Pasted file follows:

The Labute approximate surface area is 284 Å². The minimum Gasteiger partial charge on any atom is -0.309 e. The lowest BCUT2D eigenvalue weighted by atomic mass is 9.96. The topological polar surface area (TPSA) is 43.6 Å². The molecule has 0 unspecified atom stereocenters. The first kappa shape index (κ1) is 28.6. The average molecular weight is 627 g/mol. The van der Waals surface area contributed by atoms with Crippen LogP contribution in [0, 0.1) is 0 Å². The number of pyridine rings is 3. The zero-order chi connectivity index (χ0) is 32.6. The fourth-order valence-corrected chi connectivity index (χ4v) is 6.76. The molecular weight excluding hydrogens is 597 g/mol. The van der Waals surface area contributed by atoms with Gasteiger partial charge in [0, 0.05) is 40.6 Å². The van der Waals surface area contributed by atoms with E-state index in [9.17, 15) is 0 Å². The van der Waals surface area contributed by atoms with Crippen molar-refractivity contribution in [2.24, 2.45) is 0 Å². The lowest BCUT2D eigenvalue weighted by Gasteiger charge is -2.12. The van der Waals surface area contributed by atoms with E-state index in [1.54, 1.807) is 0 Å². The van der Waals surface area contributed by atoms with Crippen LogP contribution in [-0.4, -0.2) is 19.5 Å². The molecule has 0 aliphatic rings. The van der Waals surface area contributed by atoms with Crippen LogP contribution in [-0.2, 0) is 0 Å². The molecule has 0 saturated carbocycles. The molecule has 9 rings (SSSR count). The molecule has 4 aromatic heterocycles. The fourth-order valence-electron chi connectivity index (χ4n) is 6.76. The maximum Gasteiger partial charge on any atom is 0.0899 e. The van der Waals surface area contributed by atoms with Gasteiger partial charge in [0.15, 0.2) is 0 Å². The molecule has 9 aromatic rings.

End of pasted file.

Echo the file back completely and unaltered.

The Labute approximate surface area is 284 Å². The minimum Gasteiger partial charge on any atom is -0.309 e. The lowest BCUT2D eigenvalue weighted by atomic mass is 9.96. The topological polar surface area (TPSA) is 43.6 Å². The molecule has 0 unspecified atom stereocenters. The first kappa shape index (κ1) is 28.6. The average molecular weight is 627 g/mol. The van der Waals surface area contributed by atoms with Crippen LogP contribution in [0, 0.1) is 0 Å². The number of pyridine rings is 3. The zero-order chi connectivity index (χ0) is 32.6. The fourth-order valence-corrected chi connectivity index (χ4v) is 6.76. The molecular weight excluding hydrogens is 597 g/mol. The van der Waals surface area contributed by atoms with Gasteiger partial charge in [0, 0.05) is 40.6 Å². The van der Waals surface area contributed by atoms with E-state index in [9.17, 15) is 0 Å². The van der Waals surface area contributed by atoms with Crippen molar-refractivity contribution in [2.24, 2.45) is 0 Å². The lowest BCUT2D eigenvalue weighted by Gasteiger charge is -2.12. The van der Waals surface area contributed by atoms with E-state index in [1.54, 1.807) is 0 Å². The van der Waals surface area contributed by atoms with Crippen LogP contribution in [-0.4, -0.2) is 19.5 Å². The molecule has 0 aliphatic rings. The van der Waals surface area contributed by atoms with Crippen LogP contribution in [-0.2, 0) is 0 Å². The molecule has 0 saturated carbocycles. The molecule has 9 rings (SSSR count). The molecule has 4 aromatic heterocycles. The fourth-order valence-electron chi connectivity index (χ4n) is 6.76. The maximum Gasteiger partial charge on any atom is 0.0899 e. The van der Waals surface area contributed by atoms with Gasteiger partial charge in [0.15, 0.2) is 0 Å². The molecule has 9 aromatic rings.